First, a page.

Sweet and juicy blueberries are one of the many joys of summer, especially when locally available. Growing them at home is even more fun where you can eat them right from the plant.
With our climate, Canadians typically grow one of two types of blueberries - Lowbush Blueberry (Vaccinium angustifolium) which is native to Ontario and the rest of the eastern provinces and Highbush Blueberry (Vaccinium corymbosum), its taller cousin, which ranges from Manitoba eastwards and part of British Columbia. Whichever you grow, experts suggest planting a few varieties of that kind to be cross pollinated, leading to a better yield of berries.
Both blueberry types like sun and require acidic soil. If a soil test reveals that your soil is too alkaline, you can add the mineral sulphur to the area around the hole before planting. Once planted, cover the soil around the plant with mulch to keep the weeds down, prevent the soil from drying up and help keep the roots cool. Use acidic material such as pine needles, chopped leaves, wood shavings or sawdust to the top layer of soil for mulch. This organic matter will also provide nutrients and help keep the soil loose for air and moisture to travel.
After a few years, start pruning out dead wood at the very end of winter, once the harsh weather is over.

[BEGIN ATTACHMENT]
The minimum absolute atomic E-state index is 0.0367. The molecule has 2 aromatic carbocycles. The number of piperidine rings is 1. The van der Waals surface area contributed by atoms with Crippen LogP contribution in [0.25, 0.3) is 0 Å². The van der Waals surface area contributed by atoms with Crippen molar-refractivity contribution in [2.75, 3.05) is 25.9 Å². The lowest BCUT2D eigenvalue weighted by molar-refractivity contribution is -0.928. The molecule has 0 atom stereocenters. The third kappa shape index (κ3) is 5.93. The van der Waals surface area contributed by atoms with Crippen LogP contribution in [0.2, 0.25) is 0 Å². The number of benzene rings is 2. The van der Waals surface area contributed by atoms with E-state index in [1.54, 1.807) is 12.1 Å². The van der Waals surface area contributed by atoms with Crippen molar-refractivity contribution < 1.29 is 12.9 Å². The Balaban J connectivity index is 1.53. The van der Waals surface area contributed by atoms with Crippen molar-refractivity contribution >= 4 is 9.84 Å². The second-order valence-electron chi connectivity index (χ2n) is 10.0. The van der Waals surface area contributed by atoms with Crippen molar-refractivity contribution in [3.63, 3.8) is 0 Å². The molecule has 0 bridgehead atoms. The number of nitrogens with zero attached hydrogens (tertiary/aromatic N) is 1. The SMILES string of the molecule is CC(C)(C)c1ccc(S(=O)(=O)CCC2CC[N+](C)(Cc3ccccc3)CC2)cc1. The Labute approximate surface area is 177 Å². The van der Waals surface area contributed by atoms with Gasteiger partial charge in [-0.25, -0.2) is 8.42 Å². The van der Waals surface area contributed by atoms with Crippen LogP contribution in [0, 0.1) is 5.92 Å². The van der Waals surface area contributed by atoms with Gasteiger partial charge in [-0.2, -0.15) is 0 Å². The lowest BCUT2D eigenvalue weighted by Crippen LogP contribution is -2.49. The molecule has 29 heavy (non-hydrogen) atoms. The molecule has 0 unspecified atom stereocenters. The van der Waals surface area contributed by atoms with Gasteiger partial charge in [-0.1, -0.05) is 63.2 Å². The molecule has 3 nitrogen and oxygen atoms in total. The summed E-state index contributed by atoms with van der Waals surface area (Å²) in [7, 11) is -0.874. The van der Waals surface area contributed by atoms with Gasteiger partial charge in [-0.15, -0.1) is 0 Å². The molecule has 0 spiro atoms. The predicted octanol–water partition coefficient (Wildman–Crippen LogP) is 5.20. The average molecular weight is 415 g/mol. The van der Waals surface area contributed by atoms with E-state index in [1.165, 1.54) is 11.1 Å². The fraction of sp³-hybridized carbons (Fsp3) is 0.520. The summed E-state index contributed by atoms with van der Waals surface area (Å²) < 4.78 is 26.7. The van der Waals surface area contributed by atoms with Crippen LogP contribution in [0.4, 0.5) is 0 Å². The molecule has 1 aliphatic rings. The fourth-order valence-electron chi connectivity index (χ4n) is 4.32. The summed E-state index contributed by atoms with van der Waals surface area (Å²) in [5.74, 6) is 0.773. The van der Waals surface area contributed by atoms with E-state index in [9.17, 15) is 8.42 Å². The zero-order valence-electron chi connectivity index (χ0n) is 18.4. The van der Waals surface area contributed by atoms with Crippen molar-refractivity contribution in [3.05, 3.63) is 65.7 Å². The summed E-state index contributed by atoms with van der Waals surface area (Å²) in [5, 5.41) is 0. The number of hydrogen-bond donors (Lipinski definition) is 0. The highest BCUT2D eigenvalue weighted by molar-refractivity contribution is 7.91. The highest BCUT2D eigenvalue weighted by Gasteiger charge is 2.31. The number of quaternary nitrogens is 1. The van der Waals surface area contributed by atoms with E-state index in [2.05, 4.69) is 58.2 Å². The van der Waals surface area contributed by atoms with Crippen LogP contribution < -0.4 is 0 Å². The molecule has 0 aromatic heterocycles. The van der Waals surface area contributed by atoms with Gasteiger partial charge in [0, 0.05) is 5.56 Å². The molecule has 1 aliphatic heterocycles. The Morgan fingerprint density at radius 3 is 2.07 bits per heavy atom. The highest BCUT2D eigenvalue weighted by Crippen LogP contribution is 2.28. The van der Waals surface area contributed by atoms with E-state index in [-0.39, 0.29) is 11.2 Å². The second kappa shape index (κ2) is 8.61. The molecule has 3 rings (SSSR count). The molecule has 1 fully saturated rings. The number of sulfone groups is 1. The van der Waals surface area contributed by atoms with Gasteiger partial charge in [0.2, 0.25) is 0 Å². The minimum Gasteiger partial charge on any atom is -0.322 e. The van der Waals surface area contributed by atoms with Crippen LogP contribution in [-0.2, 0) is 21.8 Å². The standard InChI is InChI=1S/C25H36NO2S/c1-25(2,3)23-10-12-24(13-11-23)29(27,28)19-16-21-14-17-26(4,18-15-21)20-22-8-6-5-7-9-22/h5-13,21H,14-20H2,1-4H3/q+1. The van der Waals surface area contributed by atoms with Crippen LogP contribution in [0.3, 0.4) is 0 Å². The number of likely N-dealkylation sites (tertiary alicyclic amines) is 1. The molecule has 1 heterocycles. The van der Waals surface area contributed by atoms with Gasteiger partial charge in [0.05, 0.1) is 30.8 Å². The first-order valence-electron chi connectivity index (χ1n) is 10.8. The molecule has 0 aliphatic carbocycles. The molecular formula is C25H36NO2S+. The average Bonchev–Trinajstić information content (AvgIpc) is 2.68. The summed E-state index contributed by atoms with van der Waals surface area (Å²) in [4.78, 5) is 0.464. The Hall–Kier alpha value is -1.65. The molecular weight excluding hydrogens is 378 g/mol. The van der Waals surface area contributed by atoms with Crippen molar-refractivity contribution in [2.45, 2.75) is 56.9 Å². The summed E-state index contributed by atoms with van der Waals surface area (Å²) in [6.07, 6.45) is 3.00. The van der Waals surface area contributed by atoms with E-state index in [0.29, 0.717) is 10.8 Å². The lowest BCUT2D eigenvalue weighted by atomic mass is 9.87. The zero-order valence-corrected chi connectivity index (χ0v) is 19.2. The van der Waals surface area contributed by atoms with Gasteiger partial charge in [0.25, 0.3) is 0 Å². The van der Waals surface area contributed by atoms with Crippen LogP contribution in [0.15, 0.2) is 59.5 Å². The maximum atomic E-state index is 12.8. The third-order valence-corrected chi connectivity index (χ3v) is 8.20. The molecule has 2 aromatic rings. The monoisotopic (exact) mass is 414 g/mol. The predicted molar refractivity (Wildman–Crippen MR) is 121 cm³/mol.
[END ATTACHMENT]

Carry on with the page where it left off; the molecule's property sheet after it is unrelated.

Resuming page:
Harvesting and Storing
Watch as berries ripen so you can harvest them before the birds eat them all. If they come off easily, without needing any coaxing, then they are ripe, sweet and ready to eat. If you need to protect plants from birds, try a chicken wire mesh cage that is easy to place and remove for that period of time. A taut mesh will also work, but the plant must be secured or else birds will find their way in. Loose mesh could also pose a tangling problem for birds as well as dragonflies.
If you have more berries than you can manage, lay berries on a tray in the freezer. Once frozen, place in a freezer bag for later use.
Make jams, muffins, add to apple pies or pancakes or simply eat fresh in yogurt or on top of breakfast. Make fruit leather by puréeing with a bit of water and any of the following: lemon with the rind removed, apple, raspberries, strawberries, blackberries or bananas. Then spread on a dehydrator sheet and leave for a day or so until ready. Alternatively, lay on a tray in the oven lined with parchment paper and warm on the lowest setting possible. After a few hours, remove, cut and roll up in an airtight bag and store for several weeks. The drier the leather, the longer it will last.